A CCTV Company Is Paying Remote Workers in India to Yell at Armed Robbers
129 points • 55 comments
I remember playing the Squaresoft RPG Parasite Eve and enjoying it despite how silly the mitochondria-oriented premise seemed. It would be amusing if it turns out that mitochondria are indeed hugely powerful in determining human outcomes.
That’s terrible. I’m sorry to hear that that happened to you.
I think his taking that away from the film and applying it toward you probably had more to do with the worldview he was being exposed to at home than the Indiana Jones movie itself.
Did that depiction strike you as pretending to be true-to-life? If so, I must tell you that I don’t think that was Spielberg’s intention. And as the other response notes, in the film the villainous behavior you refer to was clearly seen as unacceptable to other, equally Indian, characters in the film.
More importantly, even if you were right that what that part of the film was about was “depicting Indians,” what good does this observation do? Are you hoping people will stop enjoying the film and stick to more “reasonable” fare?
Your experiences are completely different from mine. LA is the second largest city in the US, so I’m sure it contains all extremes. But in my experience it is full of young people who are striving and hustling. There seem to be more young people there with passionate professional dreams than most places.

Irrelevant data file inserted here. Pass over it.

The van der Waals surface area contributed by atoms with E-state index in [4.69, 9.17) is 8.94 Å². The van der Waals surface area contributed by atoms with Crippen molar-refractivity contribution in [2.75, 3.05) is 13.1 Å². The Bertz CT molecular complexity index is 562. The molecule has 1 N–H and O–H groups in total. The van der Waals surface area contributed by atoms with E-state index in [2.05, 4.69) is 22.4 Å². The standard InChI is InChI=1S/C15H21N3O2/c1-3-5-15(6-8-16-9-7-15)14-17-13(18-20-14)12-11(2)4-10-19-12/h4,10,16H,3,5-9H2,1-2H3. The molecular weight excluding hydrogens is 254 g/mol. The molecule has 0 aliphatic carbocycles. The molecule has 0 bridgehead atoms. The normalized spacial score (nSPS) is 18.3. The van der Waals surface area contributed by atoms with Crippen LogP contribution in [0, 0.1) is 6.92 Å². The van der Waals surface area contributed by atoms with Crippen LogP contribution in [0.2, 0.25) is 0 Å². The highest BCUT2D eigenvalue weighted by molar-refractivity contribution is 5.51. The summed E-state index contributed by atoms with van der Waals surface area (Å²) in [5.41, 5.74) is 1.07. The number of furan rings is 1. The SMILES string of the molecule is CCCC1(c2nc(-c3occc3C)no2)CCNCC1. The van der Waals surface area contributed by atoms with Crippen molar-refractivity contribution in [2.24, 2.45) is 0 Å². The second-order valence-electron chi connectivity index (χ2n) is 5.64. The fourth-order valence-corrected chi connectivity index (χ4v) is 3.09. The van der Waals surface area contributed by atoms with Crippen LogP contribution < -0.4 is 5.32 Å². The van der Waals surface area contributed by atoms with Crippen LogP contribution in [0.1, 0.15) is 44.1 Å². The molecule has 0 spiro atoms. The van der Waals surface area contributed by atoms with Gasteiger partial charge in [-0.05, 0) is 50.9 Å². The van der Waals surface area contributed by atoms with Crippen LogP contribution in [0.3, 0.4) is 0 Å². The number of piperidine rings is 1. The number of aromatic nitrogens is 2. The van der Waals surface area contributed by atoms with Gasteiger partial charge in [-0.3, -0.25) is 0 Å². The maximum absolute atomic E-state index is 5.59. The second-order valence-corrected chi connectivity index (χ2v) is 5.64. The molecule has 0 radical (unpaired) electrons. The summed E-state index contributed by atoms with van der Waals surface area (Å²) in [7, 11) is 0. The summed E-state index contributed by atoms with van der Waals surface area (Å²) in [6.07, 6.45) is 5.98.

Chicago is also huge- maybe you just got lucky in making your move?
I would argue too that the scarcity of a collectible needs to be organic for whatever specific reason.
Taking the example of fine art, there is a clear reason that an original piece is unique. When artists release numbered prints, the buyers are aware that the numbering could have continued but the print run was stopped at an arbitrary point. For this reason, they are rarely anywhere near as valuable.
These days “chase” sports cards are often given extremely low print runs of just a few or even one copy. But in my view they will never have the collector appeal of older cards that are rare in large part because few of them happened to survive.
Creating artificial scarcity is an obvious way to manipulate collectors, and NFTs are completely built around that practice.